That is not to say that healthcare professionals, and health policies, should not address behavioural risks such as smoking, alcohol consumption, diet and physical activity. But these should be addressed in the context of a person’s social environment rather than as issues of morality or willpower. With the label of individual choice removed, the person and their healthcare professional can work together more collaboratively to put in place the changes in the social environment – removing the stresses and triggers, providing strategies to access support – that could enable them to actually improve their health.
Governments are less likely to channel resources to people who are perceived as undeserving. Surgery is already rationed for people categorised as obese, and public health efforts are concentrated on less effective health promotion and education approaches that target conscious processes, often exacerbating inequalities. In Germany and Spain, some treatments for obesity are restricted by insurance funds because they are deemed ‘lifestyle choices’ rather than clinical needs. Clinicians may also hold biases about weight that can impact their provision of care.
Awareness of health inequalities is low in public debate, and when the topic is discussed in the media it is usually presented through the lens of lifestyle differences, playing into the already existing frames of poverty as a moral choice. Reinforcing this language in policy discussion prevents better public understanding of the wider drivers of health and the policy solutions required to address them.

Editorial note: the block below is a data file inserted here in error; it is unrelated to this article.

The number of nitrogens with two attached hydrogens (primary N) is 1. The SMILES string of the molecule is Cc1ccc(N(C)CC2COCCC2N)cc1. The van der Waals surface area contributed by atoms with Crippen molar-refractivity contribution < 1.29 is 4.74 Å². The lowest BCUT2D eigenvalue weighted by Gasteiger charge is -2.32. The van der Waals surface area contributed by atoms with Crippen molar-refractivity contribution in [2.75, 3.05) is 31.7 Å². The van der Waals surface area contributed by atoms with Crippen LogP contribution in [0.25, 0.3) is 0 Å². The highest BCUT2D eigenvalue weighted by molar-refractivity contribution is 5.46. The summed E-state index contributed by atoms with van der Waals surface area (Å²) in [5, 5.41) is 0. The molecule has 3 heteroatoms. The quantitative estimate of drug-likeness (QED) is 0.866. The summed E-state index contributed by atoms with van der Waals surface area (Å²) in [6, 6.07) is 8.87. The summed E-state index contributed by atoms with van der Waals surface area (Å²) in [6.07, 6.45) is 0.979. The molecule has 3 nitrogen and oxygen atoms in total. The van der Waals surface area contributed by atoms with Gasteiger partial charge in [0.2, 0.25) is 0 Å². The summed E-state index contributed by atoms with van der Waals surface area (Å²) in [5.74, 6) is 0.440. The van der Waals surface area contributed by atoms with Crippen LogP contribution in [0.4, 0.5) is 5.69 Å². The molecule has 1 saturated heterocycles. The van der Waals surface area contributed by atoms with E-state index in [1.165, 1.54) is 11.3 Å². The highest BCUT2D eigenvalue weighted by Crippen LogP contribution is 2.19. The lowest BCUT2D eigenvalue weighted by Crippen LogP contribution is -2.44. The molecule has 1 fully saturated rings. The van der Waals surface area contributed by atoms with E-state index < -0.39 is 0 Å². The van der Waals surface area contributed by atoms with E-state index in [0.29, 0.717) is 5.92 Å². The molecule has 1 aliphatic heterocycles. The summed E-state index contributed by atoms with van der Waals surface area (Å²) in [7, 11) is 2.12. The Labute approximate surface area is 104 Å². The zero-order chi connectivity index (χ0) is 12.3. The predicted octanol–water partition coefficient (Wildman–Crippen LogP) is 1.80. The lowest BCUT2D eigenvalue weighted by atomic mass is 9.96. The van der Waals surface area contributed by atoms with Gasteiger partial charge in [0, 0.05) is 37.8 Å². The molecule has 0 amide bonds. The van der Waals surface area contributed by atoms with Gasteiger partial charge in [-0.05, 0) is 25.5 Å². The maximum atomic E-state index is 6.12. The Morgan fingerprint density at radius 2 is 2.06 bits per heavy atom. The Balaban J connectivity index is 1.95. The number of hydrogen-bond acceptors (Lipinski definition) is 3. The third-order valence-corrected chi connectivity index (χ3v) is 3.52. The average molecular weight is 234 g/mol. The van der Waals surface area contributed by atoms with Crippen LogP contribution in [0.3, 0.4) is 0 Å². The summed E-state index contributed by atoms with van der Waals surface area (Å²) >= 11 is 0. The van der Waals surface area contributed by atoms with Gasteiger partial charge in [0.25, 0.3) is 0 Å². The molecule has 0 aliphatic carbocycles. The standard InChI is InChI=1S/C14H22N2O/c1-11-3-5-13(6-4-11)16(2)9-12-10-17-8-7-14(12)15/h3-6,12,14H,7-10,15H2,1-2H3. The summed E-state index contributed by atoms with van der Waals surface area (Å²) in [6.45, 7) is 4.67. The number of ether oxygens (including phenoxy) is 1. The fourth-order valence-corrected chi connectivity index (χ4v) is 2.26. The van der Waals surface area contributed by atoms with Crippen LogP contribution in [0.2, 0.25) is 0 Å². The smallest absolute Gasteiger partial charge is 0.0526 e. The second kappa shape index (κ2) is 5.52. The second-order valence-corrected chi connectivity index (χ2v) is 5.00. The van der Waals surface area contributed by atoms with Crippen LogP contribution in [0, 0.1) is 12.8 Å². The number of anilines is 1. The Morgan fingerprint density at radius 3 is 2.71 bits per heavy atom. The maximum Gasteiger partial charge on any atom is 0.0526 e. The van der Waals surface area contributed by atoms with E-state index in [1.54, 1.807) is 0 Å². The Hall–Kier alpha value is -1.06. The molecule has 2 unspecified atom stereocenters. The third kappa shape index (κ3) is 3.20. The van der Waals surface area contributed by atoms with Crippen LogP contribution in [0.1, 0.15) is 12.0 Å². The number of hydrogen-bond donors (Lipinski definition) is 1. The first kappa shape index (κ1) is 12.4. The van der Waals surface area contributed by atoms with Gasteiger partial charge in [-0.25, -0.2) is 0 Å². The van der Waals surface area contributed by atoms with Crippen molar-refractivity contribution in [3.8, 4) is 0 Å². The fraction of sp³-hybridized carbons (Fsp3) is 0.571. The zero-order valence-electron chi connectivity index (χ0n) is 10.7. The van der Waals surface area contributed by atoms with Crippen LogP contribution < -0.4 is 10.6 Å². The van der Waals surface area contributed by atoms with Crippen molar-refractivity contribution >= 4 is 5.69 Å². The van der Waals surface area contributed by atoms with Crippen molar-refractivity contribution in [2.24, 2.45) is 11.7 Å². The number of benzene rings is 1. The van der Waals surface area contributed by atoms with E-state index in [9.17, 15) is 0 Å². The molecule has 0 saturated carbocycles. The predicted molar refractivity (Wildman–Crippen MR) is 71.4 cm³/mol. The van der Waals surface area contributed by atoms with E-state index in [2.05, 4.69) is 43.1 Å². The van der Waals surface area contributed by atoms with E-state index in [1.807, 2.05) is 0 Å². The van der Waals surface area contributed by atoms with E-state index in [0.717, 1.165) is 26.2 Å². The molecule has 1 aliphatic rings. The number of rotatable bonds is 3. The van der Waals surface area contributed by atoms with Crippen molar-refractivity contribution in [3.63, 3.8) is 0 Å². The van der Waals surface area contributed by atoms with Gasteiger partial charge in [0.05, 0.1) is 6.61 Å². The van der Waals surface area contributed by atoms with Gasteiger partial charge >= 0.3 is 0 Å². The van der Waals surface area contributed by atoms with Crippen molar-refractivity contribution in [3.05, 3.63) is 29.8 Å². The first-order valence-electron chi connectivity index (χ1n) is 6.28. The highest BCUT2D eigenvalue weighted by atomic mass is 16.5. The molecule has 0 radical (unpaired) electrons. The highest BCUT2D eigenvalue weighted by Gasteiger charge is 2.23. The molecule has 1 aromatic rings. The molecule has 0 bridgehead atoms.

Policy researchers are part of this debate, and we need to play our part in reframing NCDs as being driven by our social and commercial environment, rather than lifestyle choices.
Research commissioned by the Health Foundation in the UK, echoing similar findings in the US, found that the dominant frame of individual responsibility in public discourse is so strong that any reference can crowd out acceptance of wider social drivers. Focus groups found that the wide gaps in COVID-19 mortality were perceived as being caused by individual lifestyle failures rather than by underlying inequalities in living and working conditions.
Policy researchers are part of this debate, and we need to play our part in reframing NCDs as being driven by our social and commercial environment, rather than lifestyle choices. We have done it before – just 20 years ago smoking was framed as a lifestyle choice, to be addressed by information to allow individuals to make a decision for themselves. We have seen this frame being replaced by a consumer- and worker-protection perspective, leading to major advances against the commercial drivers of smoking. The World Health Organization has just launched an eye-catching campaign to reframe alcohol misuse as a commercially driven trend rather than a lifestyle choice, and the new EU strategy on NCDs promises to address alcohol marketing.
A recent BMJ comment called on the health research community to ‘find better ways to tell the stories that matter, and better ways to counter the pollution of discourse on health’. I believe that the ‘lifestyle’ framing is part of that pollution, and am dropping the word from my health policy language. It’s time to clean up our act.